Traumatic diaphragmatic rupture (TDR) is an uncommon injury that can be associated with significant morbidity if not detected and treated in a timely manner. The purpose of our study was to evaluate the diagnostic accuracy of 64-slice multidetector computed tomography (64-MDCT) for the detection of TDR in patients at our level 1 trauma centre.
We used our hospital's trauma registry to identify patients with a diagnosis of TDR from January 1, 2008, to December 31, 2012. Only patients with a 64-MDCT scan at presentation who subsequently underwent laparotomy/laparoscopy were included in the study cohort. Using surgical findings as the gold standard, the accuracy of the prospective radiology reports was analyzed.
Of the 3225 trauma patients who presented to our institution, 38 (1.2%) had a TDR. Fourteen of the 38 were excluded as they did not have MDCT before surgery. The study cohort consisted of 20 males and 4 females with a median age of 34.5 years and a median Injury Severity Score (ISS90) of 26. Fifteen had blunt trauma while 9 had a penetrating injury. The overall sensitivity of the radiology reports was 66.7% (95% confidence interval [CI]: 46.7%-82.0%), specificity was 100% (95% CI: 94.1%-100%), positive predictive value was 100% (95% CI: 80.6%-100%), negative predictive value was 88.4% (95% CI: 78.8%-94.0%), and accuracy was 90.6% (95% CI: 82.5%-95.2%). However, only 3 of 9 patients with penetrating injury had a correct preoperative diagnosis. Two of the 6 missed penetrating trauma cases had only indirect signs of injury.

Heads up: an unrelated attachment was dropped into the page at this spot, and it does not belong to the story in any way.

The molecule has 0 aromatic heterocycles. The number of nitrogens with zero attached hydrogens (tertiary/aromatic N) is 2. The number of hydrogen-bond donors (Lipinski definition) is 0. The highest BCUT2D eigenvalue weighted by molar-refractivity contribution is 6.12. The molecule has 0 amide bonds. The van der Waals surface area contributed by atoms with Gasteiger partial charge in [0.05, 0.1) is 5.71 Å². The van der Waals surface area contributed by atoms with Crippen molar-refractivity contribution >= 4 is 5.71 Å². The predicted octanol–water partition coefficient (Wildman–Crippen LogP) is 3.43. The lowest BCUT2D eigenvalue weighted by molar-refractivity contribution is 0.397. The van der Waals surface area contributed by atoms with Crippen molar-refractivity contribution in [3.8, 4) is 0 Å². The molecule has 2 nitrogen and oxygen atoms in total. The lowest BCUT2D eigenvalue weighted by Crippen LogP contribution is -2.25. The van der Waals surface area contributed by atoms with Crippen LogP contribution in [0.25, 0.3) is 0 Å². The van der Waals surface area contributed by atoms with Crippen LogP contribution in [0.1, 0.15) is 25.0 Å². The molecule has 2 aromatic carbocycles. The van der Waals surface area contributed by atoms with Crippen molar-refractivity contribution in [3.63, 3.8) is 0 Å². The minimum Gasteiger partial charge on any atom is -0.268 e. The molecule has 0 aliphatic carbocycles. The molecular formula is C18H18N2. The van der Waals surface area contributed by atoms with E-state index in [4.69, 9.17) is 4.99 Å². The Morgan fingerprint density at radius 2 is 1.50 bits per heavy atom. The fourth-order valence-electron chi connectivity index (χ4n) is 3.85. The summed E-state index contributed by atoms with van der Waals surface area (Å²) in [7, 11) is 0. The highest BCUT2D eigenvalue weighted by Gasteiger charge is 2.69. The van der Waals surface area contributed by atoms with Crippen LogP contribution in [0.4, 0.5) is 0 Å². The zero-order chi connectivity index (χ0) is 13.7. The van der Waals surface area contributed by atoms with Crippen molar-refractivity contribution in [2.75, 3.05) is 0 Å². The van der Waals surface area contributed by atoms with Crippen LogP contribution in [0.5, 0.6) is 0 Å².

The detection of TDR in trauma patients on 64-MDCT can be improved, especially in patients presenting with penetrating injury. A careful search for subtle diaphragmatic defects and indirect evidence of injury is important to avoid missing the diagnosis.